This made sense. Philipp Steinke had produced BOY’s debut E.P. The Hungry Beast. He was an experienced singer and musician, who was just beginning his production career. However, the advantage Philipp Steinke had, was he knew BOY, and had worked with them before. This stood him in good stead, as BOY recorded the twelve tracks that became their debut album Mutual Friends. Once the album was complete, it was scheduled for release in the autumn of 2011.

Before the release of Mutual Friends, critics had their say on BOY’s debut album. Rolling Stone, The New York Times and Filter were all won over by BOY’s debut album. So were record buyers.

Soon, Mutual Friends was selling well in Germany. This was helped by the success of four singles. The lead single was Little Numbers, with Waitress, Drive Darling and This Is The Beginning all proving popular. So popular, that Mutual Friends was released in 2013 in Britain, North America and Japan.

By then, Mutual Friends had won the 2012 European Border Breakers Award. This was just the start of a roller coaster year for BOY. Soon, they were playing at Hamburg’s prestigious Stadtpark, in front of a 4,000 audience. After that, BOY headed out on tour.

Across the world, BOY continued to wow audiences. They had enjoyed a number four single in Japan’s Hot 100 chart. By then, Mutual Friends was a hugely successful album. Tens of thousands of copies of Mutual Friends had been sold, and BOY had won a glittering array of awards. BOY had come a long way since they signed to Grönland Records.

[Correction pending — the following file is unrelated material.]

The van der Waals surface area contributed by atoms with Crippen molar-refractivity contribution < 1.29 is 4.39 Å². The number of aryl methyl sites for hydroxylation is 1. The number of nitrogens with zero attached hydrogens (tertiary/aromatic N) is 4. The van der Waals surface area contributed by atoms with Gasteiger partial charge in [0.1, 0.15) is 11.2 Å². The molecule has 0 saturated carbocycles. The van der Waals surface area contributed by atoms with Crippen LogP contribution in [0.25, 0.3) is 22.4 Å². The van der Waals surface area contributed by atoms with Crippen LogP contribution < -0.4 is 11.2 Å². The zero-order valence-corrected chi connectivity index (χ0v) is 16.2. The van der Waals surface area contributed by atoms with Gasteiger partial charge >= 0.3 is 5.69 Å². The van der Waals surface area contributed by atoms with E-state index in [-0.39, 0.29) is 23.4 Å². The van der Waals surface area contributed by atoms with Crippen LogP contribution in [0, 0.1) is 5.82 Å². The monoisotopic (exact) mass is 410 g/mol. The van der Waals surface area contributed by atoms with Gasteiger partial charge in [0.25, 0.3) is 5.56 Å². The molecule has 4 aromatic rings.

This roller coaster journey has continued apace. For four years, BOY have become a musical phenomenon. They criss-cross the globe, winning friends and influencing people with their award winning sound. However, there’s been no sign of a followup to Mutual Friends. Until now.


We Were Here.

Ten years after Valeska Steiner’s and Sonja Glass’ first met, they rereleased their  sophomore album, We Were Here on MVKA. It’s the latest chapter in BOY’s roller coaster career.

For We Were Here the two members of BOY penned nine new tracks. These nine tracks were recorded and produced by Philipp Steinke. The recording of We Were Here took place at various studios, where BOY were augmented by some of Germany’s best session musicians.

Just like on Mutual Friends, producer Philipp Steinke put his years of experience to practise. He played keyboards, Juno, percussion, guitars and took charge of programming. Both members of BOY, Valeska Steiner and Sonja Glass added vocals. That wasn’t their only part in the recording of We Were Here.

When recording began, some musicians played on several tracks, other featured just once. So at the various studios, the band kept evolving. This included the rhythm section, which featured drummers Marcello Romero, Thomas Hedlund and Marco Moeller; guitarist Denis Erarslan; and Sonja Glass who played bass, guitars and Juno. Valeska Steiner added percussion. Other musicians were brought onboard to play on just one track.